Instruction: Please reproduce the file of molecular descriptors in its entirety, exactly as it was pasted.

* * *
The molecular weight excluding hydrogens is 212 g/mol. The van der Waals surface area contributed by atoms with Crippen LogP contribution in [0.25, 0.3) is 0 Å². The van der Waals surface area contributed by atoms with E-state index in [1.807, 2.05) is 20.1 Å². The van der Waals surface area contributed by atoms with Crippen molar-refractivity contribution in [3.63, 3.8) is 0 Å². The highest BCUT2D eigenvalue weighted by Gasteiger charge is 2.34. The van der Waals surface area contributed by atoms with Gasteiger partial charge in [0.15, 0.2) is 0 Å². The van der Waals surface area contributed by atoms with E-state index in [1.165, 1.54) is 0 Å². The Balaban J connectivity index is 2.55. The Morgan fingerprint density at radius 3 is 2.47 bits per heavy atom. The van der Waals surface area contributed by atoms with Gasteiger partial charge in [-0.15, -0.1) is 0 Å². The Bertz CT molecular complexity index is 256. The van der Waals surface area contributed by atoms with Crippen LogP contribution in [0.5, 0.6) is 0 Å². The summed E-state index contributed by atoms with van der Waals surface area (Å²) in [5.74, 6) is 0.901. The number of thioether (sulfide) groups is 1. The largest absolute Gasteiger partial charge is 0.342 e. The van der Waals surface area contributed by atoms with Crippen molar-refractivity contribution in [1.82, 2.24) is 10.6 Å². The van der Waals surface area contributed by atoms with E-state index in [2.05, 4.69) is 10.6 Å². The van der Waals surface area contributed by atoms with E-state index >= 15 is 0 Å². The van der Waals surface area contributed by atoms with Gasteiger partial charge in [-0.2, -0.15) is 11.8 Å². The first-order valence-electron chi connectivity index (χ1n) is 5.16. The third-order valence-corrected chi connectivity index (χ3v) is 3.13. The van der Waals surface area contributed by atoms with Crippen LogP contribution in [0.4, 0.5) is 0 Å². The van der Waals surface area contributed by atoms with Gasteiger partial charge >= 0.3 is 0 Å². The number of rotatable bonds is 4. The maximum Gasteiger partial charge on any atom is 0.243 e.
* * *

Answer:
The molecular weight excluding hydrogens is 212 g/mol. The van der Waals surface area contributed by atoms with Crippen LogP contribution in [0.25, 0.3) is 0 Å². The van der Waals surface area contributed by atoms with E-state index in [1.807, 2.05) is 20.1 Å². The van der Waals surface area contributed by atoms with Crippen molar-refractivity contribution in [3.63, 3.8) is 0 Å². The highest BCUT2D eigenvalue weighted by Gasteiger charge is 2.34. The van der Waals surface area contributed by atoms with Gasteiger partial charge in [0.15, 0.2) is 0 Å². The van der Waals surface area contributed by atoms with E-state index in [1.165, 1.54) is 0 Å². The Balaban J connectivity index is 2.55. The Morgan fingerprint density at radius 3 is 2.47 bits per heavy atom. The van der Waals surface area contributed by atoms with Gasteiger partial charge in [-0.15, -0.1) is 0 Å². The Bertz CT molecular complexity index is 256. The van der Waals surface area contributed by atoms with Crippen LogP contribution in [0.5, 0.6) is 0 Å². The summed E-state index contributed by atoms with van der Waals surface area (Å²) in [5.74, 6) is 0.901. The number of thioether (sulfide) groups is 1. The largest absolute Gasteiger partial charge is 0.342 e. The van der Waals surface area contributed by atoms with Crippen molar-refractivity contribution in [1.82, 2.24) is 10.6 Å². The van der Waals surface area contributed by atoms with E-state index in [2.05, 4.69) is 10.6 Å². The van der Waals surface area contributed by atoms with E-state index >= 15 is 0 Å². The van der Waals surface area contributed by atoms with Gasteiger partial charge in [-0.2, -0.15) is 11.8 Å². The first-order valence-electron chi connectivity index (χ1n) is 5.16. The third-order valence-corrected chi connectivity index (χ3v) is 3.13. The van der Waals surface area contributed by atoms with Crippen LogP contribution in [0.4, 0.5) is 0 Å². The van der Waals surface area contributed by atoms with Gasteiger partial charge >= 0.3 is 0 Å². The number of rotatable bonds is 4. The maximum Gasteiger partial charge on any atom is 0.243 e.